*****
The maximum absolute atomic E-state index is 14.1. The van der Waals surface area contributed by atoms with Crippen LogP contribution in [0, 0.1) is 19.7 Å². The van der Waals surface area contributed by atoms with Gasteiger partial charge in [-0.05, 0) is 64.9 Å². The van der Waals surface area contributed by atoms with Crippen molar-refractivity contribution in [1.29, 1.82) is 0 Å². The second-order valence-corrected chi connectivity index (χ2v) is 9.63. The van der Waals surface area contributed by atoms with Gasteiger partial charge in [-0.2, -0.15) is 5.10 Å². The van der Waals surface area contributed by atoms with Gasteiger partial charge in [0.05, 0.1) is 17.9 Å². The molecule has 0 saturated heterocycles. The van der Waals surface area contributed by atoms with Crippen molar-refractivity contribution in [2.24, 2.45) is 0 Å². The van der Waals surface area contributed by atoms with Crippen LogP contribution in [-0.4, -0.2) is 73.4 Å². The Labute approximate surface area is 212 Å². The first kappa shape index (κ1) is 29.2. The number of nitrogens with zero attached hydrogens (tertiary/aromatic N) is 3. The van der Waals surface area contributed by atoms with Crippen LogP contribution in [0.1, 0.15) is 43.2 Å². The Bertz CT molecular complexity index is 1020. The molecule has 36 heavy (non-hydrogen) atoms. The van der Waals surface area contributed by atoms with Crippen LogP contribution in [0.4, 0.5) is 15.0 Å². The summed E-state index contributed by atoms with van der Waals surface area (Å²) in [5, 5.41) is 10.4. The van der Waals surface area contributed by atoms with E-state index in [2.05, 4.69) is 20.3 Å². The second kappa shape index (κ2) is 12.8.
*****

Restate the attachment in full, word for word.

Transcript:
The maximum absolute atomic E-state index is 14.1. The van der Waals surface area contributed by atoms with Crippen LogP contribution in [0, 0.1) is 19.7 Å². The van der Waals surface area contributed by atoms with Gasteiger partial charge in [-0.05, 0) is 64.9 Å². The van der Waals surface area contributed by atoms with Crippen molar-refractivity contribution in [1.29, 1.82) is 0 Å². The second-order valence-corrected chi connectivity index (χ2v) is 9.63. The van der Waals surface area contributed by atoms with Gasteiger partial charge in [-0.2, -0.15) is 5.10 Å². The van der Waals surface area contributed by atoms with Gasteiger partial charge in [0.05, 0.1) is 17.9 Å². The molecule has 0 saturated heterocycles. The van der Waals surface area contributed by atoms with Crippen molar-refractivity contribution in [2.24, 2.45) is 0 Å². The van der Waals surface area contributed by atoms with Crippen LogP contribution in [-0.4, -0.2) is 73.4 Å². The Labute approximate surface area is 212 Å². The first kappa shape index (κ1) is 29.2. The number of nitrogens with zero attached hydrogens (tertiary/aromatic N) is 3. The van der Waals surface area contributed by atoms with Crippen LogP contribution in [0.1, 0.15) is 43.2 Å². The Bertz CT molecular complexity index is 1020. The molecule has 36 heavy (non-hydrogen) atoms. The van der Waals surface area contributed by atoms with Crippen LogP contribution in [0.4, 0.5) is 15.0 Å². The summed E-state index contributed by atoms with van der Waals surface area (Å²) in [5, 5.41) is 10.4. The van der Waals surface area contributed by atoms with E-state index in [2.05, 4.69) is 20.3 Å². The second kappa shape index (κ2) is 12.8.